CySEC-Licensed Broker Alfa-Forex Halts Service to Russia Residents
Cyprus-based broker Alfa-Forex is suspending its service to Russia’s residents, probably due to CySEC’s new licensing restrictions.
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The brokerage statement Tuesday cited the regulatory obligations as the reason for discontinuing its offering to Russian clients, which takes effect on March 23, 2018.
The announcement reads: “All the obligations to the current Alfa Forex clients will be duly performed in accordance with the present agreements, Terms of Business and applicable law under the control of the CySec.”
Last week, the Cyprus Securities and Exchange Commission (CySEC) published a new circular that is requiring all Cyprus Investment Firms (CIFs) to fully disclose all countries in which they are operating.
Firms will need to notify CySEC when they are providing their services in third countries. Before they can deliver their product in a given country they will need to first get appropriate authorisation from the country’s regulatory authorities.
If that were the case, indeed, we may anticipate more brokers to announce a similar suspension in coming weeks, not only in Russia but across many other non-European jurisdictions.
This will obviously be a mess for Cypriot brokers since their financial statements show that the bulk of revenue isn’t coming from Europe. In other words, brokers cannot survive on European business alone.
The above approach, if confirmed, is expected to cause a tremendous stir among Cyprus-based operators and clients alike. Confirmation means that the Cypriot financial regulator would announce a more detailed ruling, or enforcement actions related to the one issued a weak ago, by which brokers operating under the CIF license are obliged to cease soliciting business outside the European Union.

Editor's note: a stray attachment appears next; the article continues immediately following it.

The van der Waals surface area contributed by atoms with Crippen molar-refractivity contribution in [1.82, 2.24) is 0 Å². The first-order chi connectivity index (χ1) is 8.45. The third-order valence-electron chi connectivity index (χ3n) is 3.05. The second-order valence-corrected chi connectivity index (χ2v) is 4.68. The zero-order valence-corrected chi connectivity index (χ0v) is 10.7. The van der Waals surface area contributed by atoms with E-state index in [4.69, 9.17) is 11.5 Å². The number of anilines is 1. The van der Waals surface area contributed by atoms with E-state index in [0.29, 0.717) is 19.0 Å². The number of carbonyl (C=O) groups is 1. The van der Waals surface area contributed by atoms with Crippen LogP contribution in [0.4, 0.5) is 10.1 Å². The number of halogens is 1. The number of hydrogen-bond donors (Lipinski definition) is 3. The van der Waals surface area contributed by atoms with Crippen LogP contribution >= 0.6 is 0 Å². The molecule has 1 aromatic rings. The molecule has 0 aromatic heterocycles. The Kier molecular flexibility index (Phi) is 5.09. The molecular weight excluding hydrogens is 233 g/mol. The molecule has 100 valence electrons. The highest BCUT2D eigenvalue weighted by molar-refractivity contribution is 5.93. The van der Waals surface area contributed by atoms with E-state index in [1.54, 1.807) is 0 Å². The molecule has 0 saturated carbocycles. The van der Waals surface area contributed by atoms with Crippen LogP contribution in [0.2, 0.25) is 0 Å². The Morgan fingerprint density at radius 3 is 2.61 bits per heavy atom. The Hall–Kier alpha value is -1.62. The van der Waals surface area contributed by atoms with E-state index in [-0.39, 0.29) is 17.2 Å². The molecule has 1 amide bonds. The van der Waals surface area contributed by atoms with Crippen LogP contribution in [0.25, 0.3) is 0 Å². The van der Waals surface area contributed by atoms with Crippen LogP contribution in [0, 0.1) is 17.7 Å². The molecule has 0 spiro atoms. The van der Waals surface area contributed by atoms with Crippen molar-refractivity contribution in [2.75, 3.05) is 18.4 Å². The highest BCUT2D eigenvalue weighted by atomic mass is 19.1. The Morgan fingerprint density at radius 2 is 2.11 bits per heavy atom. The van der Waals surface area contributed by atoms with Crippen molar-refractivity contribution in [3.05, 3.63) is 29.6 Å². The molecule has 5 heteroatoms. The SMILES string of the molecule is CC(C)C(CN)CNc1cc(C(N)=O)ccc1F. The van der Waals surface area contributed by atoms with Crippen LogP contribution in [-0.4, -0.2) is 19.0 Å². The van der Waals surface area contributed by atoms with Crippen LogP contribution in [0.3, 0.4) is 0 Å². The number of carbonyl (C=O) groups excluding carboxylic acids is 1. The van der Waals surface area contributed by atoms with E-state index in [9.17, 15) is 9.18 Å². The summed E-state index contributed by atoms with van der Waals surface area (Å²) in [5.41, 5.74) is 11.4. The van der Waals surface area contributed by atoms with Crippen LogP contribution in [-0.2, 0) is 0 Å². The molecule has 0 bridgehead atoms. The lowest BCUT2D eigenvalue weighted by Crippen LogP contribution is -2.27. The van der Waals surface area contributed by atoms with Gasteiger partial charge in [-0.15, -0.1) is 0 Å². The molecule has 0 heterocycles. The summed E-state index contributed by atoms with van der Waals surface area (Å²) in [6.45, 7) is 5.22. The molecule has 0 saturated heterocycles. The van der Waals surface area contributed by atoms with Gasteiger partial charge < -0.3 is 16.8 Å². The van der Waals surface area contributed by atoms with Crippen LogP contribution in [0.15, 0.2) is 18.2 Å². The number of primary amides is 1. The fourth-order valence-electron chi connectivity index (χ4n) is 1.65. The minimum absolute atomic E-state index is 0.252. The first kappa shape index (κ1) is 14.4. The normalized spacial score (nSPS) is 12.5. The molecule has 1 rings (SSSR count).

The first thing that comes to mind is that CySEC is just proceeding with what it has been doing since it first issued its circular banning trading bonuses and tightening trading conditions, including the allowed leverage. The second explanation is that CySEC is following in the footsteps of several other European regulators.
However, in either case, CySEC can’t simply follow in the footsteps of such regulators, whether they be established watchdogs such as those of the UK, Spain, France and Germany, or even minor ones such Malta’s MFSA. FX business for these jurisdictions is tiny as a proportion of the rest of their financial industries. Sometimes, they just don’t want the FX business to tarnish their brand as it ultimately damages the reputation of the country itself.
This isn’t the case for Cyprus and simply means that it could lose its position as a financial hub bridging Asia and the Middle East to mainland Europe.
It would also effectively kill the growth of the Cypriot brokerage sector, including banks which benefit from the brokers clients’ deposits, whilst playing into the hands of jurisdictions that can offer less strict regulations, or at least the advantage of setting up in a more prestigious hub.
How these brokers will manage to maintain market share outside Europe depends entirely on their business models. Obviously, they will turn their focus to more ‘universal’ regulations. But this is also more complicated since it implies additional sub-strategies to handle dealing with non-EU clients from countries with regulators, and non-EU clients from countries without a regulator.
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